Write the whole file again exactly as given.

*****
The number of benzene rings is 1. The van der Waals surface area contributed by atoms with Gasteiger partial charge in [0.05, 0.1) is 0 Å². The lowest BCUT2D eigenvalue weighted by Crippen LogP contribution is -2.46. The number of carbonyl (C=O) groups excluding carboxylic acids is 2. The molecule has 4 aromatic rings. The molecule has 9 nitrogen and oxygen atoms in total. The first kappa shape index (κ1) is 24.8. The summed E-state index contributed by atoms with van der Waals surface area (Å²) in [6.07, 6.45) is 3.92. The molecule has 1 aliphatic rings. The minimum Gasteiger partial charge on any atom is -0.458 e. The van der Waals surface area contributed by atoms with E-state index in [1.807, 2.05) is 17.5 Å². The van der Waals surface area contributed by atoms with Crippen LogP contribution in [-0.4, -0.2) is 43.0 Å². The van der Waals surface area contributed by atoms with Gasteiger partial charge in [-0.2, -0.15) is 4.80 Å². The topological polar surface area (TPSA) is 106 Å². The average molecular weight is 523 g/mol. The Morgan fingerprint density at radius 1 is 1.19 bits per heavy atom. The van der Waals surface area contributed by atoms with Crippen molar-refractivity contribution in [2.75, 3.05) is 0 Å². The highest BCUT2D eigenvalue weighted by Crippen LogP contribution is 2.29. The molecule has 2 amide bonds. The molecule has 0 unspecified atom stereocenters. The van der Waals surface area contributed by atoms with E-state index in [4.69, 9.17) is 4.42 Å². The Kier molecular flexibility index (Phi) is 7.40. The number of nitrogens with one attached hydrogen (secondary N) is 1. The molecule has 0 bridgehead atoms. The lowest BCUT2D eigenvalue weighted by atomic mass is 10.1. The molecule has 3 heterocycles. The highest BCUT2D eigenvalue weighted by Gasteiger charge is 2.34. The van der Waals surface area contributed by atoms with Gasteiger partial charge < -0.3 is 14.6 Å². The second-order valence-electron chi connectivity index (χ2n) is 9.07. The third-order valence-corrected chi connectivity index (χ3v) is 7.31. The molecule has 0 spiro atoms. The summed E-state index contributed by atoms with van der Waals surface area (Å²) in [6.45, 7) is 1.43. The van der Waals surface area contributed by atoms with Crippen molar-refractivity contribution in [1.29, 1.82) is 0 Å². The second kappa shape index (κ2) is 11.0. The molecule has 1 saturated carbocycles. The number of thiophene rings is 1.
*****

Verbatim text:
The number of benzene rings is 1. The van der Waals surface area contributed by atoms with Gasteiger partial charge in [0.05, 0.1) is 0 Å². The lowest BCUT2D eigenvalue weighted by Crippen LogP contribution is -2.46. The number of carbonyl (C=O) groups excluding carboxylic acids is 2. The molecule has 4 aromatic rings. The molecule has 9 nitrogen and oxygen atoms in total. The first kappa shape index (κ1) is 24.8. The summed E-state index contributed by atoms with van der Waals surface area (Å²) in [6.07, 6.45) is 3.92. The molecule has 1 aliphatic rings. The minimum Gasteiger partial charge on any atom is -0.458 e. The van der Waals surface area contributed by atoms with E-state index in [1.807, 2.05) is 17.5 Å². The van der Waals surface area contributed by atoms with Crippen LogP contribution in [-0.4, -0.2) is 43.0 Å². The van der Waals surface area contributed by atoms with Gasteiger partial charge in [-0.2, -0.15) is 4.80 Å². The topological polar surface area (TPSA) is 106 Å². The average molecular weight is 523 g/mol. The Morgan fingerprint density at radius 1 is 1.19 bits per heavy atom. The van der Waals surface area contributed by atoms with Crippen molar-refractivity contribution in [2.75, 3.05) is 0 Å². The highest BCUT2D eigenvalue weighted by Crippen LogP contribution is 2.29. The molecule has 2 amide bonds. The molecule has 0 unspecified atom stereocenters. The van der Waals surface area contributed by atoms with E-state index in [4.69, 9.17) is 4.42 Å². The Kier molecular flexibility index (Phi) is 7.40. The number of nitrogens with one attached hydrogen (secondary N) is 1. The molecule has 0 bridgehead atoms. The lowest BCUT2D eigenvalue weighted by atomic mass is 10.1. The molecule has 3 heterocycles. The highest BCUT2D eigenvalue weighted by Gasteiger charge is 2.34. The van der Waals surface area contributed by atoms with Gasteiger partial charge < -0.3 is 14.6 Å². The second-order valence-electron chi connectivity index (χ2n) is 9.07. The third-order valence-corrected chi connectivity index (χ3v) is 7.31. The molecule has 0 spiro atoms. The summed E-state index contributed by atoms with van der Waals surface area (Å²) in [6.45, 7) is 1.43. The van der Waals surface area contributed by atoms with Crippen molar-refractivity contribution in [1.29, 1.82) is 0 Å². The second kappa shape index (κ2) is 11.0. The molecule has 1 saturated carbocycles. The number of thiophene rings is 1.